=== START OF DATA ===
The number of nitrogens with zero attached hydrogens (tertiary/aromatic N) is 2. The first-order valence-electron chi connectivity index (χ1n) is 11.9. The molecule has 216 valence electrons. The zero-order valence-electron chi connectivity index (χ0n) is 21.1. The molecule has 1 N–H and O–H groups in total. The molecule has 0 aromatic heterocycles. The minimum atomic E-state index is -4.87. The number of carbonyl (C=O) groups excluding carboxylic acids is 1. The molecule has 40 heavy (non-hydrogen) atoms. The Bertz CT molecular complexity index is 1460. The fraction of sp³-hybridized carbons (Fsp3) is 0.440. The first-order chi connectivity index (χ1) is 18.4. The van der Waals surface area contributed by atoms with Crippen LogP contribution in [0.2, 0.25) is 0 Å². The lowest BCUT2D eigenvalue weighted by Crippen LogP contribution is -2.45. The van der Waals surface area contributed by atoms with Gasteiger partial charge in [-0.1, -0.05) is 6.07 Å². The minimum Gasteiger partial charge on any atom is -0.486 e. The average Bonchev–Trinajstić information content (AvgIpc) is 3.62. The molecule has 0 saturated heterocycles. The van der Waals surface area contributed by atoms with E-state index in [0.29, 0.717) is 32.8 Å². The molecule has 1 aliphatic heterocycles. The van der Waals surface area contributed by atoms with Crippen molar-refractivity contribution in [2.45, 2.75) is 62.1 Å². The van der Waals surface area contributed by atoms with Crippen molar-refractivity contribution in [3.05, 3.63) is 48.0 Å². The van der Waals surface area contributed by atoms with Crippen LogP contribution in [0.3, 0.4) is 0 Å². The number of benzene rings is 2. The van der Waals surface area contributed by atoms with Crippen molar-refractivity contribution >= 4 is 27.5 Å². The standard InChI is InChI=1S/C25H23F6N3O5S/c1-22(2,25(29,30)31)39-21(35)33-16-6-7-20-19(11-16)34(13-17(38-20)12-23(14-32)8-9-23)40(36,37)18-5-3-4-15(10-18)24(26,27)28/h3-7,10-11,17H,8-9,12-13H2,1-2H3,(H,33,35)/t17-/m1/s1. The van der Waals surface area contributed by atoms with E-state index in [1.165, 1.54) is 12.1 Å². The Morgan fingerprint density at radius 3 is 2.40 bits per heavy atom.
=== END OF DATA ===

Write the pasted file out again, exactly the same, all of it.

The number of nitrogens with zero attached hydrogens (tertiary/aromatic N) is 2. The first-order valence-electron chi connectivity index (χ1n) is 11.9. The molecule has 216 valence electrons. The zero-order valence-electron chi connectivity index (χ0n) is 21.1. The molecule has 1 N–H and O–H groups in total. The molecule has 0 aromatic heterocycles. The minimum atomic E-state index is -4.87. The number of carbonyl (C=O) groups excluding carboxylic acids is 1. The molecule has 40 heavy (non-hydrogen) atoms. The Bertz CT molecular complexity index is 1460. The fraction of sp³-hybridized carbons (Fsp3) is 0.440. The first-order chi connectivity index (χ1) is 18.4. The van der Waals surface area contributed by atoms with Crippen LogP contribution in [0.2, 0.25) is 0 Å². The lowest BCUT2D eigenvalue weighted by Crippen LogP contribution is -2.45. The van der Waals surface area contributed by atoms with Gasteiger partial charge in [-0.1, -0.05) is 6.07 Å². The minimum Gasteiger partial charge on any atom is -0.486 e. The average Bonchev–Trinajstić information content (AvgIpc) is 3.62. The molecule has 0 saturated heterocycles. The van der Waals surface area contributed by atoms with E-state index in [0.29, 0.717) is 32.8 Å². The molecule has 1 aliphatic heterocycles. The van der Waals surface area contributed by atoms with Crippen molar-refractivity contribution in [2.45, 2.75) is 62.1 Å². The van der Waals surface area contributed by atoms with Crippen molar-refractivity contribution in [3.05, 3.63) is 48.0 Å². The van der Waals surface area contributed by atoms with Crippen LogP contribution in [0.3, 0.4) is 0 Å². The number of benzene rings is 2. The van der Waals surface area contributed by atoms with Crippen molar-refractivity contribution >= 4 is 27.5 Å². The standard InChI is InChI=1S/C25H23F6N3O5S/c1-22(2,25(29,30)31)39-21(35)33-16-6-7-20-19(11-16)34(13-17(38-20)12-23(14-32)8-9-23)40(36,37)18-5-3-4-15(10-18)24(26,27)28/h3-7,10-11,17H,8-9,12-13H2,1-2H3,(H,33,35)/t17-/m1/s1. The van der Waals surface area contributed by atoms with E-state index in [1.165, 1.54) is 12.1 Å². The Morgan fingerprint density at radius 3 is 2.40 bits per heavy atom.